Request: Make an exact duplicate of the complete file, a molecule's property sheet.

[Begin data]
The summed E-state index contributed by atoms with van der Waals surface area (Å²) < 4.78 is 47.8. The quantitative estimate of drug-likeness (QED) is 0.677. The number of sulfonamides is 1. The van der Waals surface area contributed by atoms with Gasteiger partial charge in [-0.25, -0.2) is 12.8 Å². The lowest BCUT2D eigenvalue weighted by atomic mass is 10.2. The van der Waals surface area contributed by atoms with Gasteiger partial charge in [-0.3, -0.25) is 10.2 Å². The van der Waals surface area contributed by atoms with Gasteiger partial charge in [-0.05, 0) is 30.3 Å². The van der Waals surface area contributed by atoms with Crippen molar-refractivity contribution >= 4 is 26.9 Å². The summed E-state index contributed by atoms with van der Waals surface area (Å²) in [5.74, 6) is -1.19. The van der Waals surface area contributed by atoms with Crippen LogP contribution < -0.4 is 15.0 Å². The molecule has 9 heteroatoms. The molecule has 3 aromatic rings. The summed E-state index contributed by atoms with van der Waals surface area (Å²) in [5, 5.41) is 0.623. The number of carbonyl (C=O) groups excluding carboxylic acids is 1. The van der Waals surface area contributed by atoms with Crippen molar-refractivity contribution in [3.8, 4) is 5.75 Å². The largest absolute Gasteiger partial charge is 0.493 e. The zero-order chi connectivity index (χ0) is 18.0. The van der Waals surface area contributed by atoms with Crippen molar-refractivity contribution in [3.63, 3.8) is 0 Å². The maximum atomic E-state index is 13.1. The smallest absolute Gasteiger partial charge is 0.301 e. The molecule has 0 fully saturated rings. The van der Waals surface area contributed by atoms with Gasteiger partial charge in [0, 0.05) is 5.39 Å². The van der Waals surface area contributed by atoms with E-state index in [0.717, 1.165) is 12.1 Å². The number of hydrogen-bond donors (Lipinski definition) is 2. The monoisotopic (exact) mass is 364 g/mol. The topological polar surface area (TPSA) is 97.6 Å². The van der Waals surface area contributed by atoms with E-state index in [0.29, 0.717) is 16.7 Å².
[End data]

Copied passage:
The summed E-state index contributed by atoms with van der Waals surface area (Å²) < 4.78 is 47.8. The quantitative estimate of drug-likeness (QED) is 0.677. The number of sulfonamides is 1. The van der Waals surface area contributed by atoms with Gasteiger partial charge in [-0.25, -0.2) is 12.8 Å². The lowest BCUT2D eigenvalue weighted by atomic mass is 10.2. The van der Waals surface area contributed by atoms with Gasteiger partial charge in [-0.3, -0.25) is 10.2 Å². The van der Waals surface area contributed by atoms with Gasteiger partial charge in [-0.05, 0) is 30.3 Å². The van der Waals surface area contributed by atoms with Crippen molar-refractivity contribution >= 4 is 26.9 Å². The summed E-state index contributed by atoms with van der Waals surface area (Å²) in [5.74, 6) is -1.19. The van der Waals surface area contributed by atoms with Crippen LogP contribution < -0.4 is 15.0 Å². The molecule has 9 heteroatoms. The molecule has 3 aromatic rings. The summed E-state index contributed by atoms with van der Waals surface area (Å²) in [5, 5.41) is 0.623. The number of carbonyl (C=O) groups excluding carboxylic acids is 1. The van der Waals surface area contributed by atoms with Crippen molar-refractivity contribution in [3.8, 4) is 5.75 Å². The largest absolute Gasteiger partial charge is 0.493 e. The zero-order chi connectivity index (χ0) is 18.0. The van der Waals surface area contributed by atoms with Crippen molar-refractivity contribution in [3.63, 3.8) is 0 Å². The maximum atomic E-state index is 13.1. The smallest absolute Gasteiger partial charge is 0.301 e. The molecule has 0 fully saturated rings. The van der Waals surface area contributed by atoms with Gasteiger partial charge in [0, 0.05) is 5.39 Å². The van der Waals surface area contributed by atoms with E-state index in [0.717, 1.165) is 12.1 Å². The number of hydrogen-bond donors (Lipinski definition) is 2. The monoisotopic (exact) mass is 364 g/mol. The topological polar surface area (TPSA) is 97.6 Å². The van der Waals surface area contributed by atoms with E-state index in [0.29, 0.717) is 16.7 Å².